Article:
A Nipomo medical marijuana dispensary could be on the horizon — although the owner may face an uphill battle as she prepares to possibly go in front of a county Board of Supervisors that has never approved a brick-and-mortar dispensary.
In the eight years since the county approved an ordinance allowing medical marijuana dispensaries under specific conditions, the Board of Supervisors has rejected all three proposals that have come before it: one in Templeton in 2008, one in Nipomo in 2010 and another in Oceano in 2012.
Stephanie Kiel, who operates a mobile medical marijuana dispensary, said she thinks the time is right for her to open a brick-and-mortar dispensary in San Luis Obispo County.
“I think minds and hearts are starting to change,” she said, noting Colorado’s 2012 decision to legalize recreational marijuana. “In the county — but in the country as well — the perception of medical cannabis and even just cannabis in general is changing.”
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Kiel is proposing a 2,500-square-foot physical medical marijuana dispensary at 2122 Hutton Road in Nipomo, near the edge of the county line. She is scheduled to present her plans tonight to the South County Advisory Council, which advises the Planning Commission.
She said the Nipomo location follows the Board of Supervisors’ 2007 guidelines for where a dispensary can be located: It cannot be in a downtown business area or within 1,000 feet of any school, library, playground, park or youth recreation area.
The location has the added benefit of being easily accessible to residents in Santa Maria, where medical marijuana dispensaries — both fixed and mobile — are banned.
“We’ve taken a long, hard look at the SLO County ordinance and checked this location against every rule they have there,” Kiel said. “I’m very confident that we have no problem there. This is a great location for this.”
Kiel has several years of experience in the medical cannabis industry: She founded the Ethnobotanica Patient’s Cooperative — also known as “The Pot Deli” — in 2009. The business delivers medical cannabis to roughly 3,500 cardholders in Monterey and San Luis Obispo counties, with about two-thirds of her customers being from San Luis Obispo County.
Customers are required to undergo a verification process either online or by phone before becoming members of the cooperative.
Kiel, who lives in Santa Cruz, said her mobile business grosses about $2 million in sales per year. If opened, she thinks the Nipomo dispensary could earn between $3 million and $8 million in sales, depending on whether other storefront dispensaries open in the county.
As part of her proposal, Kiel has suggested that county supervisors adopt a 5 percent sales tax on medical marijuana, which from Ethnobotanica alone could add approximately $150,000 to the county’s coffers.
The proposed site would require customers to pass through two checkpoints before being allowed onto the dispensary sales floor, and it would be monitored by a 24-hour video security system.
The site also would be watched by an unarmed security guard during opening, closing and business hours, Kiel said, as well as a night-watch patrol for off hours.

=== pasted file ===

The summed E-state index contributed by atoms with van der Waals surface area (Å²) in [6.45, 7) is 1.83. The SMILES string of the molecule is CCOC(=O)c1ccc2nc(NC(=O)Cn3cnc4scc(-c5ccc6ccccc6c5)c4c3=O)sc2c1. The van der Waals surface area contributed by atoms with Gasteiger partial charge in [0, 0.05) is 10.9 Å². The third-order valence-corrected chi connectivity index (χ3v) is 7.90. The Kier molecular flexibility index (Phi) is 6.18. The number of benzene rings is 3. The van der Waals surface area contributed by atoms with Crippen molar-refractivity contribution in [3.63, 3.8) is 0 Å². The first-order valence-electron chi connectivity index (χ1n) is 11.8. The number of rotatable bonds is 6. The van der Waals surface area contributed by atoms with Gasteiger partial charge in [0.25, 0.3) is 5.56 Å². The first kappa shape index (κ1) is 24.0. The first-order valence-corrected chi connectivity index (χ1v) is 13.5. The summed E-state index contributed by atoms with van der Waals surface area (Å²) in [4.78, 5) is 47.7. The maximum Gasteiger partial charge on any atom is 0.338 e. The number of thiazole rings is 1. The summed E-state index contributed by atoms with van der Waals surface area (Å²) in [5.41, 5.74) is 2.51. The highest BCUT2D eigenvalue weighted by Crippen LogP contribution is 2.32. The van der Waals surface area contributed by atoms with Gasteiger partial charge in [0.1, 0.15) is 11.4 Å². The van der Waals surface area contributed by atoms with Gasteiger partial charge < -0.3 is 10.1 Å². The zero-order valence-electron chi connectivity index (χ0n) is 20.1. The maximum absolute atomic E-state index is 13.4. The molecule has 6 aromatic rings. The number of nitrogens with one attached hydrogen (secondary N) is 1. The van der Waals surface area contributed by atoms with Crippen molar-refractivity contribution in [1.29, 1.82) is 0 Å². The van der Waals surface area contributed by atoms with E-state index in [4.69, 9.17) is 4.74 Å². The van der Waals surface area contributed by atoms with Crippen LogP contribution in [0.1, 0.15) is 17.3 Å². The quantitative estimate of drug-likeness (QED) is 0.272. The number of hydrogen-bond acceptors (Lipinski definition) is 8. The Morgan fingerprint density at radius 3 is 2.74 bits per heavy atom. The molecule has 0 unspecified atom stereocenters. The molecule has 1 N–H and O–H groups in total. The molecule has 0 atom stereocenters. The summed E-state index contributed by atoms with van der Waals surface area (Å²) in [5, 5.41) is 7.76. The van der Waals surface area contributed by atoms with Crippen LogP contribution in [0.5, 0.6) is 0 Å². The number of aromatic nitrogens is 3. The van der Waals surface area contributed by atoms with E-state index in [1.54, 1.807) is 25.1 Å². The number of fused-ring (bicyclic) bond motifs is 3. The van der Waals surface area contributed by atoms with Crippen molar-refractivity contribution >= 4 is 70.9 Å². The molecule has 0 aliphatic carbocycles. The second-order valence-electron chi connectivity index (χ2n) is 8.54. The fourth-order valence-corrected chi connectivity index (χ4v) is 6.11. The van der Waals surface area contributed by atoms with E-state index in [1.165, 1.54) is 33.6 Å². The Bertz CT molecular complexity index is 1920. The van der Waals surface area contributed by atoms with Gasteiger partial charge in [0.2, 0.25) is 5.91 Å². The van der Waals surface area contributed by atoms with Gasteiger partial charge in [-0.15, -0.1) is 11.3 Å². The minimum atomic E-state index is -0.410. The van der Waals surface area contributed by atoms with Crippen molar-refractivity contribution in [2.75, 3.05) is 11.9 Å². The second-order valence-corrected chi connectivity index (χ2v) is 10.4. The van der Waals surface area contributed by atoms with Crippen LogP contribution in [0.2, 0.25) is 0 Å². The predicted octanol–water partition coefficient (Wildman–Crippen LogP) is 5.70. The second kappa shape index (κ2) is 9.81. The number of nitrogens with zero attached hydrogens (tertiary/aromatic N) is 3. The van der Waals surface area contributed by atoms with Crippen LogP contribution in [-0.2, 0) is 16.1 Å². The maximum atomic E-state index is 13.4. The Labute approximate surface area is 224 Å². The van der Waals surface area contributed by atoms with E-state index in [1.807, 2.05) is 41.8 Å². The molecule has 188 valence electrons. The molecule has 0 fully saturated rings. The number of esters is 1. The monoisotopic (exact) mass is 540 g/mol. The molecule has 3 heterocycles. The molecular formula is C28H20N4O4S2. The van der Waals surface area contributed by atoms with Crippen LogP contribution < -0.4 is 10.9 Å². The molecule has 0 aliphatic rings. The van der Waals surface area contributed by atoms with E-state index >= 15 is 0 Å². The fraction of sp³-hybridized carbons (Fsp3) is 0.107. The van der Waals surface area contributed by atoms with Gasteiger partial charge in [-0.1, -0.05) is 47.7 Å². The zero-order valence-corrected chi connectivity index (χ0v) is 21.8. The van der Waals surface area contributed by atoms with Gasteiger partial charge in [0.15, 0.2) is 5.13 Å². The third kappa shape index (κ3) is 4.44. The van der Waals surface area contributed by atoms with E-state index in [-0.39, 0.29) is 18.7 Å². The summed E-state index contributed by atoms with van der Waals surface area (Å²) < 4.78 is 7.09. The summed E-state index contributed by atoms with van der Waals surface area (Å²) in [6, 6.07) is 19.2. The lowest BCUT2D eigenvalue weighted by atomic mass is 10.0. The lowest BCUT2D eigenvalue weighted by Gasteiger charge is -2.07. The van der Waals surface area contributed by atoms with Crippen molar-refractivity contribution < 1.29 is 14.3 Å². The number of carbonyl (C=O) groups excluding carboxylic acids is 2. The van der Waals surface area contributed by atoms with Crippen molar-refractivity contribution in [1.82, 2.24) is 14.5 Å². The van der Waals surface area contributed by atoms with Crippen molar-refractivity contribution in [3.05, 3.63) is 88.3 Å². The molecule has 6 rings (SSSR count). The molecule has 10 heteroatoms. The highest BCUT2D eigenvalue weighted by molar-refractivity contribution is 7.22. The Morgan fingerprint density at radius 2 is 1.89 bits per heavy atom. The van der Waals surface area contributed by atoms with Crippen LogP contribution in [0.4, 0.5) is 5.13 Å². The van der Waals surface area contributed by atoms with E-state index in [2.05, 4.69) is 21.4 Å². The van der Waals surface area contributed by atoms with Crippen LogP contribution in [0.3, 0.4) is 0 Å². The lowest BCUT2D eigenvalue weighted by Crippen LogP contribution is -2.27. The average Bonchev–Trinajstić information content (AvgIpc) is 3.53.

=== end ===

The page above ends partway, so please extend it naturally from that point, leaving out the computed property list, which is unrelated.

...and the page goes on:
There’s a long road ahead of Kiel before the dispensary could open, however.
In addition to a historical lack of support by supervisors for dispensaries in the unincorporated county, most cities have regulations against medical cannabis dispensaries. San Luis Obispo is the only city without an ordinance banning dispensaries, though they are not listed in its municipal code as an allowed use and are therefore considered prohibited.
Kiel recently submitted a 114-page application to the county detailing her business plans, security and safety measures, employee training and design elements.
Once the South County Advisory Council makes its recommendation, the plan moves to the county Planning Commission.
The commission has had a divided response to dispensaries in the past. Since 2007, it has approved two plans for dispensaries (in Templeton and Oceano) and denied the Nipomo proposal in 2010. Both of the approved plans were subsequently overturned by county supervisors.
The commission would have the final say on whether the dispensary is given the go-ahead, unless an appeal is filed with the Board of Supervisors.
Supervisors rejected the Templeton dispensary proposal because they thought it was too close to a playground and didn’t fit with the character of the community. The Nipomo proposal was said to be too close to a gymnastics studio that children attended, and the Oceano plan was deemed too close to residential neighborhoods.
Fourth District Supervisor Lynn Compton said she would not comment on the proposal until it comes before the Board of Supervisors, though she will attend the SCAC meeting Monday night to hear community comments.
Compton said she thinks the county “will have increasingly more interest in such projects in the future.”
IF YOU WANT TO GO:
What: The South County Advisory Council will consider Stephanie Kiel’s proposal to open a medical marijuana dispensary at 2122 Hutton Road in Nipomo.
When: 6:30 p.m. Monday
Where: Nipomo Community Services District building, 148 S. Wilson St.